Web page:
I am obviously not saying that hugs and kisses of affection or greeting to relatives and the like is out of bounds. In some cultures, kisses of greeting — between members of the same sex or of the opposite sex — as well as hand-holding and other forms of physical expression during normal, non-romantic social intercourse, are more common. You might even be able to talk me into the notion that brief, "non-leaning-in" hugs of greeting, sympathy, etc.
between men and women who are not romantically involved are OK.
I'll start by putting my position right on the line: I believe the Bible to teach that all sexual activity outside of marriage is sin, and all romantically oriented physical activity is sexual activity. As the questions above indicate, however, many single Christians have questions about whether premarital physical activity at some level beyond kissing is OK.
We need to address the whole spectrum ("just kissing" included). First, the fact that "romantically oriented" is in italics above is important.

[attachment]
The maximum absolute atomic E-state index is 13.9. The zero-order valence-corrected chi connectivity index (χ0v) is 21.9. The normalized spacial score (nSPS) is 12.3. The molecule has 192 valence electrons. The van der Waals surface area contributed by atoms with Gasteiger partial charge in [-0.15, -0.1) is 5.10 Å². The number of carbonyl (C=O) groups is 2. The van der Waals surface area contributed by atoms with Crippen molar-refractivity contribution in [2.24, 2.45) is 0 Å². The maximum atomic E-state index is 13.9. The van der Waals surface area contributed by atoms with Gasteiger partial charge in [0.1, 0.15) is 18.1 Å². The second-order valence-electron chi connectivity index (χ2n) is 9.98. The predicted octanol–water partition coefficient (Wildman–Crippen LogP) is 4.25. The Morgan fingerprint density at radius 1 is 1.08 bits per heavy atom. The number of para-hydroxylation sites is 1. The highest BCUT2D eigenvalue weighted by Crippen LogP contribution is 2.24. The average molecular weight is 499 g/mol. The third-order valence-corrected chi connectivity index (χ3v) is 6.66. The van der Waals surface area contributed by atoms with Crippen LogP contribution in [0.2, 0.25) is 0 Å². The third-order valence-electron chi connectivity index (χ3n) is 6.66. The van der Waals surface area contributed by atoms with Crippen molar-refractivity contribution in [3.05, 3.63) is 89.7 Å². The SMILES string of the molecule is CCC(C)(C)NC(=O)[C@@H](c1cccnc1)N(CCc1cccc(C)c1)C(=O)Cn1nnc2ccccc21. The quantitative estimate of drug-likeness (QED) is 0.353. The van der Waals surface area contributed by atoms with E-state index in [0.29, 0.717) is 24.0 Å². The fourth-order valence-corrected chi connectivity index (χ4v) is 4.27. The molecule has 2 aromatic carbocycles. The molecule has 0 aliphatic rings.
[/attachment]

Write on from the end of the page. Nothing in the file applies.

We all know what we're talking about here, and these are not the things I mean to address in this column.
Let's go through what I hope will become the usual drill here.
I will lay out what I view to be applicable biblical principles and passages on this topic, and then I and the editors will leave it to you to follow up with blog posts, comments and discussion.
Many wanted to know, did I really mean no physical intimacy? Isn't it sex outside of marriage that Scripture explicitly prohibits?
by Scott Croft Before continuing with this column, please review the preamble included at the beginning of Scott's first article in this series, "Biblical Dating: An Introduction." * * * A promise is a promise.Last time I appeared on this site, I said that I would lay out my position on biblical dating and then turn it over to all of you to determine the rest of the column's topics by your questions. As many of you will know from the Boundless blog, The Line, the last piece generated many posts and comments, from the challenging to the supportive, the general to the specific.